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CPA REVIEW VOLUME 2



The CPA Exam

From CPA Review; Written by Steve Dowling on 2012-01-15
The CPA Exam

The Uniform Certified Public Accountant Examination (Uniform CPA Exam) is the examination administered to people who wish to become Certified Public Accountants in the United States. The Uniform CPA Exam is developed and maintained by the American Institute of Certified Public Accountants (AICPA), and is administered by the National Association of State Boards of Accountancy (NASBA).

The sections have been reorganized as follows:

Auditing and Attestation – This section covers knowledge of planning the engagement, internal controls, obtaining and documenting information, reviewing engagements and evaluating information, and preparing communications.
Financial Accounting and Reporting – This section covers knowledge of concepts and standards for financial statements, typical items in financial statements, specific types of transactions and events, accounting and reporting for governmental...(Read More)


Revenue Recognition - Cash Basis

From CPA Review; Written by Steve Dowling on 2012-01-30

When is cash basis, rather than accrual, preferable or required?

In the case of a company selling inventory, the accrual basis is used. However, the cash basis of revenue recognition is used under certain circumstances, namely, when revenue is recognized upon collection of the account. Note that a service business that does not deal in inventory (e.g., accountant, doctor, lawyer) has the option of either using the accrual basis or cash basis. The cash basis instead of the accrual basis must be used when one or more of the following exist:

o Inability to objectively determine selling price at the time of sale
o Inability to estimate expenses at the time of sale
o Risks as to collections from customers
o Uncertain collection period

How do I compute revenue under the installment method?

Revenue recognition under the installment method equals the cash collected times the gross...(Read More)


Revenue Recognition - Production

From CPA Review; Written by Steve Dowling on 2012-01-30

When can revenue be recognized upon completion of production?

Revenue is recognized prior to sale or exchange.

REQUIREMENTS are that:
There must be:
o A stable selling price
o Absence of material marketing costs to complete the final transfer.
o Interchangeability in units This approach is used:
o With agricultural products, byproducts, and precious metals when the aforementioned criteria are met.
o In accounting for construction contracts under the completed contract method.

When can I recognize revenue during production?
In the case of long-term production situations, revenue recognition is made when:
o An assured price for the completed item exists by contractual agreement, and a reliable measure of the degree of completion at various stages of the production process is possible.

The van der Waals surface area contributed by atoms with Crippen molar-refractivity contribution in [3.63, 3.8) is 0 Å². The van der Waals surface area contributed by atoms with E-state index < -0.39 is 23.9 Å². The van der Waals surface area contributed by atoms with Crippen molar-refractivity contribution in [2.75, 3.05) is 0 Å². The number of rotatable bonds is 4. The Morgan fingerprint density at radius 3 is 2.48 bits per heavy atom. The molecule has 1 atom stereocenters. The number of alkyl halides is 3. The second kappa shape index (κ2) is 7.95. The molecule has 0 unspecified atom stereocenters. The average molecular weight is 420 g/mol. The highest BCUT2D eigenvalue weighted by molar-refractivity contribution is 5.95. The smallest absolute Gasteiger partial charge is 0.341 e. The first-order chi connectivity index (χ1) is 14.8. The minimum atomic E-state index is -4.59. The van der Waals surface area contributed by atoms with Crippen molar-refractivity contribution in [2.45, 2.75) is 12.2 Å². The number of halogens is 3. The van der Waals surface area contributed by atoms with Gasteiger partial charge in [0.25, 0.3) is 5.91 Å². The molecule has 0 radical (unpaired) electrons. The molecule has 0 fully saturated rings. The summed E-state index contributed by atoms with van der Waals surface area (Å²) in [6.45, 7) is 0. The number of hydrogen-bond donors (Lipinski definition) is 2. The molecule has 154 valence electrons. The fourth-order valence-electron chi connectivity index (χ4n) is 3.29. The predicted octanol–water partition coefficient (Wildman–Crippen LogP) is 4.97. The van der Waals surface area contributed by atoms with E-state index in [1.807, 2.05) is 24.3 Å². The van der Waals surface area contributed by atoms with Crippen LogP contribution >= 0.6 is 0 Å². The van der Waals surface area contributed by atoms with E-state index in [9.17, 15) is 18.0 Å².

EXAMPLE: The percentage of completion method used in accounting for long-term construction...(Read More)


Revenue Recognition - Realization

From CPA Review; Written by Steve Dowling on 2012-01-30

Revenue, which is associated with a gross increase in assets or a decrease in liabilities, may be recognized under different methods depending on the circumstances. (Special revenue recognition guidelines exist for franchisors and in sales involving a right of return. A product financing arrangement may also exist.) One method of recognition is realization.

When is revenue normally realized?

Revenue is recognized when goods are sold or services are performed. It results in an increase in net assets. This method is used almost all of the time. At realization, the earnings process is complete. Further, realization is consistent with the accrual basis, meaning that revenue is recognized when earned rather than when received. Realization should be used when:
o The selling price is determinable
o Future costs can be estimated
o An exchange has taken place that can be objectively...(Read More)


Discontinued Operations

From CPA Review; Written by Steve Dowling on 2012-01-30

How is a discontinued operation defined?

A discontinued operation is an operation that has been discontinued during the year or will be discontinued shortly after year-end. A discontinued operation may be a business segment that has been sold, abandoned, or spun off.

The two components of discontinued operations are:
1. Income/loss from operations
2. Loss/gain on disposal of division

---An example of discontinued operation is:---

ABC Company produces and sells consumer products. It has a number of product groups with different product lines and brands. For this company, a product group is the lowest level at which the operations and cash flows can be distinguished, operationally and for financial reporting purposes, from rest of the company. ABC has suffered losses related to specific brands in its beauty product group. It opted to get out of this group. ABC commits to...(Read More)





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